One method that has been employed to increase the capacity and performance of disk storage systems is to employ an array of storage devices. An example of such an array of storage devices is a Redundant Array of Independent (or Inexpensive) Disks, RAID. A RAID system improves storage performance by providing parallel data paths to read and write information over an array of disks. By reading and writing multiple disks simultaneously the storage system performance may be greatly improved. For example, an array of four disks that can be read and written simultaneously may provide a data rate almost four times that of a single disk. However, using arrays of multiple disks comes with the disadvantage of increasing failure rates. In the example of a four disk array above, the mean time between failure (MTBF) for one of the four disks of the array will be one-fourth that of a single disk. It is not uncommon for storage device arrays to include many more than four disks, shortening the mean time between failure from years to months or even weeks. RAID systems address this reliability issue by employing parity or redundancy so that data lost from a device failure may be recovered.

One common RAID technique or algorithm is referred to as RAID 1. In a RAID 1 system all data is mirrored within the storage system. In other words, a duplicate copy of all data is maintained within the storage system. Typically, a RAID 1 system performs mirroring by copying data onto two separate disks. Thus a typical RAID 1 system requires twice the number of disks. In general, one disadvantage of RAID 1 systems is that they may not provide for load balancing over multiple disks within the system. For example, the data used by a given application may be located all on one disk of the RAID 1 system. If the bulk of storage system accesses are being generated by that one application, then the storage system load will be concentrated on a single device, thus negating the performance advantage of having an array of disks.

RAID 0 is an example of a RAID algorithm used to improve performance by attempting to balance the storage system load over as many of the disks as possible. RAID 0 implements a striped disk array in which data is broken down into blocks and each block is written to a separate disk drive. Thus technique may be referred to as striping. Typically, I/O performance is improved by spreading the I/O load across multiple drives since blocks of data will not be concentrated on any one particular drive. However, a disadvantage of RAID 0 systems is that they do not provide for any data redundancy and are thus not fault tolerant.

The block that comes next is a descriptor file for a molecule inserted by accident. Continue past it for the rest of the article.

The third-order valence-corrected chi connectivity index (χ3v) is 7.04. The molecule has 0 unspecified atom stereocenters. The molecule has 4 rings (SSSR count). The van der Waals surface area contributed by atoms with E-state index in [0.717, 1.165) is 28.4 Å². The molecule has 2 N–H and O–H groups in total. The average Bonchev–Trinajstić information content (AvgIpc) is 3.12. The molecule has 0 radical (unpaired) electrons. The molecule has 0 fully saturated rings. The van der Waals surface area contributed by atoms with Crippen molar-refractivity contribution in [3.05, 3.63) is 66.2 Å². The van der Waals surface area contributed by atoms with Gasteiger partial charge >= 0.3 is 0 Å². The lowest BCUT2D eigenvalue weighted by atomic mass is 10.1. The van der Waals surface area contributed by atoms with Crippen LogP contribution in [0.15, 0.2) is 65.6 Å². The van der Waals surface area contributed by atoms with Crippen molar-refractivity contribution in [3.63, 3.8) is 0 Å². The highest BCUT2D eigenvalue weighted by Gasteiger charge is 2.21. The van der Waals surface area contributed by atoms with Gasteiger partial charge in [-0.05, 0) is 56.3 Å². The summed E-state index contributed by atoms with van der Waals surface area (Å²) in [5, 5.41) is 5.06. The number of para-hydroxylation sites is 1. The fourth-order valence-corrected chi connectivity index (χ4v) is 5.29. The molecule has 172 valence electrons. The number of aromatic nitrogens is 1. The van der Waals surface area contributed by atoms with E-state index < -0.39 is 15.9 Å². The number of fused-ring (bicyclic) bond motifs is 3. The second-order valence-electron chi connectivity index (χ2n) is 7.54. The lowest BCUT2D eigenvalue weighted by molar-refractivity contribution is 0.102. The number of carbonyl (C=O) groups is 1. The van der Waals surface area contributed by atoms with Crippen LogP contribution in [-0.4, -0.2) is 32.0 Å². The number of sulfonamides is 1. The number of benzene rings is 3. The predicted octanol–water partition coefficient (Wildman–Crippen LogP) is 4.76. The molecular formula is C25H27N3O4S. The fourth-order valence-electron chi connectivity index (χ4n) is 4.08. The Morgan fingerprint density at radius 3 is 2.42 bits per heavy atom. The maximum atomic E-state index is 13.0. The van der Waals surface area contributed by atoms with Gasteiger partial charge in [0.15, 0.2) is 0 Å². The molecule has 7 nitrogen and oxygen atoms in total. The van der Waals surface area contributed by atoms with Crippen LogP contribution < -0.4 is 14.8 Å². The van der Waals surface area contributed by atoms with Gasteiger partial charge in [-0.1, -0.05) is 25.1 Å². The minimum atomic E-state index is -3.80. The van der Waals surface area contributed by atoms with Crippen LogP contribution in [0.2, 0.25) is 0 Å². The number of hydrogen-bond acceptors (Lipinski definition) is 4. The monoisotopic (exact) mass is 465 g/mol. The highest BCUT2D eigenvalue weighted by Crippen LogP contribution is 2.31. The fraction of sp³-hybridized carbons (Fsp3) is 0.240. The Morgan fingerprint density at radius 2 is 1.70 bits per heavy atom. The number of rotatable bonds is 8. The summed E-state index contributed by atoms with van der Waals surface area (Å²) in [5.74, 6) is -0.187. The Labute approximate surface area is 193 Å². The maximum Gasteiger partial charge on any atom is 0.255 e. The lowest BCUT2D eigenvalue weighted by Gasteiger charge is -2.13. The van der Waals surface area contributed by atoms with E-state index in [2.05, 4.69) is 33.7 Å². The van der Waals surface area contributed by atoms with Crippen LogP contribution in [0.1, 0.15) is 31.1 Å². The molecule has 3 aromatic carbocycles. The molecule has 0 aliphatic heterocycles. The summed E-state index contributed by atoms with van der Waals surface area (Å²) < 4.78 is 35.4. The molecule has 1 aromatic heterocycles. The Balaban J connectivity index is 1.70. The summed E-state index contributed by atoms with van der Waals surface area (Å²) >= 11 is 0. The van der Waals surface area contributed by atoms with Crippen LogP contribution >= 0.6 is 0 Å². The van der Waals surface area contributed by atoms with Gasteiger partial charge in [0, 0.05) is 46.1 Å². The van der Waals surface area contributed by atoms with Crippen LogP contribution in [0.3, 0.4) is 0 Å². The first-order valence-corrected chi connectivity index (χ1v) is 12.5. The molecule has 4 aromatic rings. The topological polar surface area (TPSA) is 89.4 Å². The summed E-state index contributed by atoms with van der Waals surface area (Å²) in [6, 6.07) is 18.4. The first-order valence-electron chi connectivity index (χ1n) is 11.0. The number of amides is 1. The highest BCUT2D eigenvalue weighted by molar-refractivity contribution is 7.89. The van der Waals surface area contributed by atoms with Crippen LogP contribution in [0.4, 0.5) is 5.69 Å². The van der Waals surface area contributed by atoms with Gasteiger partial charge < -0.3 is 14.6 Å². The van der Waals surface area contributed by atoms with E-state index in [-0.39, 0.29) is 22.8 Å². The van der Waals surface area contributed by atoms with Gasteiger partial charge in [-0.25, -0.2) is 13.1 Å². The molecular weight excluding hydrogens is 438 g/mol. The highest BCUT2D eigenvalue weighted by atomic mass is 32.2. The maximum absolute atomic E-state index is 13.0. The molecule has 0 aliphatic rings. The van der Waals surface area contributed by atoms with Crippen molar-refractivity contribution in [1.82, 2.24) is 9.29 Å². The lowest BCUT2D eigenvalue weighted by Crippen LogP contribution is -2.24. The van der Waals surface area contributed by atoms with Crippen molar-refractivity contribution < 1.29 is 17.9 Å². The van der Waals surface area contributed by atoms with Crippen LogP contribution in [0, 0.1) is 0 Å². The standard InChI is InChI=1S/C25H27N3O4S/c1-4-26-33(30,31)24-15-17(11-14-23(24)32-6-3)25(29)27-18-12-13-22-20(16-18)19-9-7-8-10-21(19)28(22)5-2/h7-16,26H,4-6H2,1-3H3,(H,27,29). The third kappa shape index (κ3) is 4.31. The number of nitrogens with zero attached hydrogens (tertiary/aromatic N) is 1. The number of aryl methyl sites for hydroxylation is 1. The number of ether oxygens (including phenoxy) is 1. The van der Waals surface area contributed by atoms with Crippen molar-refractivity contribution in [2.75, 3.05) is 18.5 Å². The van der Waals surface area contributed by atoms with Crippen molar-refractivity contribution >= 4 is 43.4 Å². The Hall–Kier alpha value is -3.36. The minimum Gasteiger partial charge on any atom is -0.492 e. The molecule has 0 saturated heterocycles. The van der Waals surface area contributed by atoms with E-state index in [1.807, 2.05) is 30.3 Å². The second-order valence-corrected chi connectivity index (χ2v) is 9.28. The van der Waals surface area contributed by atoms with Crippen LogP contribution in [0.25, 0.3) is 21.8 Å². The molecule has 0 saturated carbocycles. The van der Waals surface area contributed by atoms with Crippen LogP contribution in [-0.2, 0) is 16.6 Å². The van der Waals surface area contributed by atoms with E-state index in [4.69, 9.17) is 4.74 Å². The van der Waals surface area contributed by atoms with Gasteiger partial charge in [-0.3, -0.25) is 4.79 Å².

RAID 5 is an example of a RAID algorithm that provides some fault tolerance and load balancing. In RAID 5 systems both data and parity information are striped across the storage device array. RAID 5 systems can withstand a single device failure by using parity information to rebuild a failed disk. However, write performance may suffer in RAID 5 systems due to the overhead of calculating parity information. However, only one additional disk is required to store parity information as opposed to the 2X number of disks required for typical RAID 1 systems.

Another RAID technique referred to as RAID 10 or RAID 0+1 attempts to combine the advantages of both mirroring and striping. FIG. 1 illustrates how data is stored in a typical RAID 10 system. Data is stored in stripes across the devices of the array. FIG. 1 shows data stripes A, B, . . . X stored across n storage devices. Each stripe is broken into stripe units, where a stripe unit is the portion of a stripe stored on each device. FIG. 1 also illustrates how data is mirrored on the array. For example, stripe unit A(1) is stored on devices 1 and 2, stripe unit A(2) is stored on devices 3 and 4, and so on. Thus, devices 1 and 2 form a mirrored pair, as do devices 3 and 4, etc. As can be seen from FIG. 1, this type of system will always require an even number of storage devices (2X the number of drives with no mirroring). This may a disadvantage for some users who have a system containing an odd number of disks. The user may be required to either not use one of his disks or buy an additional disk.

A storage array is said to enter a degraded mode when a disk in the array fails. This is because both the performance and reliability of the system (e.g. RAID) may become degraded. Performance may be degraded because the remaining copy (mirror copy) may become a bottleneck. To reconstruct a failed disk onto a replacement disk may require a copy operation of the complete contents of the mirror disk for the failed disk. The process of reconstructing a failed disk imposes an additional burden on the storage system. Also, reliability is degraded since if the second disk fails before the failed disk is replaced and reconstructed the array may unrecoverably lose data. Thus it is desirable to shorten the amount of time it takes to reconstruct a failed disk in order to shorten the time that the system operates in a degraded mode.